Specialty Grade is, well... Special.
What is Specialty Grade?
There are all types of words to describe coffee today – gourmet, premium, fine, select... it’s easy to get lost in the alluring adjectives. But coffee that qualifies as “Specialty Grade” - per the standards of the Specialty Coffee Association of America - is something superior.
More than just a fancy word, specialty-grade coffee is unique in terms of its cultivation, harvesting, preparation, and roasting. But, what it really comes down to is selecting the best beans with the least amount of defects in order to deliver the best and highest-quality cup of coffee.
What makes specialty-grade coffee so special?
Only 10% of coffee in the world is considered specialty grade.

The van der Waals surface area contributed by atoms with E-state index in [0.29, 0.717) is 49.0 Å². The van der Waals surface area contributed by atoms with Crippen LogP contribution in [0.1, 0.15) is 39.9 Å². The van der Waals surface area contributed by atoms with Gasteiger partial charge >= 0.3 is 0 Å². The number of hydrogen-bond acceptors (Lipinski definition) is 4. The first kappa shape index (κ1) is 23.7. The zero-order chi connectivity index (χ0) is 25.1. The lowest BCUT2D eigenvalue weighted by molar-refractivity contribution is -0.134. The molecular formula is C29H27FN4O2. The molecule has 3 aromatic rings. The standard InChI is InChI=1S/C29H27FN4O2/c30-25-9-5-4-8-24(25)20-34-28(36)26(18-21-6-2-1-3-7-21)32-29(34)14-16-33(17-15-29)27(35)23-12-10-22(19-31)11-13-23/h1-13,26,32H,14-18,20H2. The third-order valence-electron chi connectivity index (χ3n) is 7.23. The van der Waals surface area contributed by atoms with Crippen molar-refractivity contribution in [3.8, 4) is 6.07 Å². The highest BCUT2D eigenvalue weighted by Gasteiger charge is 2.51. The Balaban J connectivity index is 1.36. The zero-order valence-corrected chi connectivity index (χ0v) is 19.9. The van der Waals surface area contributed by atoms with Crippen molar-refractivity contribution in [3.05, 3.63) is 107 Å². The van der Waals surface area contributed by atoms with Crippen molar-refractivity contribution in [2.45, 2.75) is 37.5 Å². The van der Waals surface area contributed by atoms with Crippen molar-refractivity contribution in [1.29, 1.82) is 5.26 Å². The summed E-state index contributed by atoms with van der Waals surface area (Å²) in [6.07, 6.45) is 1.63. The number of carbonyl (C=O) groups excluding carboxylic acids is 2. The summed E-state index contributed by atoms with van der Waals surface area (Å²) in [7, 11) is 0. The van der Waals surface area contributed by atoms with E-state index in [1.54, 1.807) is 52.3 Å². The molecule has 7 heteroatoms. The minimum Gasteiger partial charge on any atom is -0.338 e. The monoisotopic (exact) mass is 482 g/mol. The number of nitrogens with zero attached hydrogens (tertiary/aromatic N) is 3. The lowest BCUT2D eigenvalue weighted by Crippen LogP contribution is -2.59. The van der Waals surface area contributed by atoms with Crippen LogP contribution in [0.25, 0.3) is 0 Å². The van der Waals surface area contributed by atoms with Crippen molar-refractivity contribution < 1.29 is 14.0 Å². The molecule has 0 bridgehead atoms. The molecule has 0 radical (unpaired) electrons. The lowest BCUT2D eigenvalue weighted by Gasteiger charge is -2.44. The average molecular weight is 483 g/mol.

A whopping 90% of coffee consumers drink today is commercial grade. Only 10% of coffee found anywhere in the world is considered specialty grade (and is usually reserved for those boutique shops!).
Specialty-grade coffee typically comes from tropical climates.
Hand-picked by discerning farmers who are looking for the best, most ripe cherries.
These cherries have the highest sugar content and ultimately the best taste in the cup.
Specialty-grade coffee must score at least an 80 to be certified.
Coffee ratings are calculated based on a set of criteria – balance, body, taste, aroma, and more. Specialty-grade coffee must score at least an 80 to qualify for the designation. In other words, the best! Chick‑fil‑A is one of the first, if not the first, quick-service restaurants with this distinction.
Specialty-grade coffee beans have no more than five full defects and zero primary defects.
Coffee beans are carefully examined to find any defects – blemishes that could compromise the flavor of the coffee. Specialty-grade coffee beans have zero primary defects and no more than five secondary defects. Compare this to some below-standard coffees that can have as many as 86 defects. Oh boy!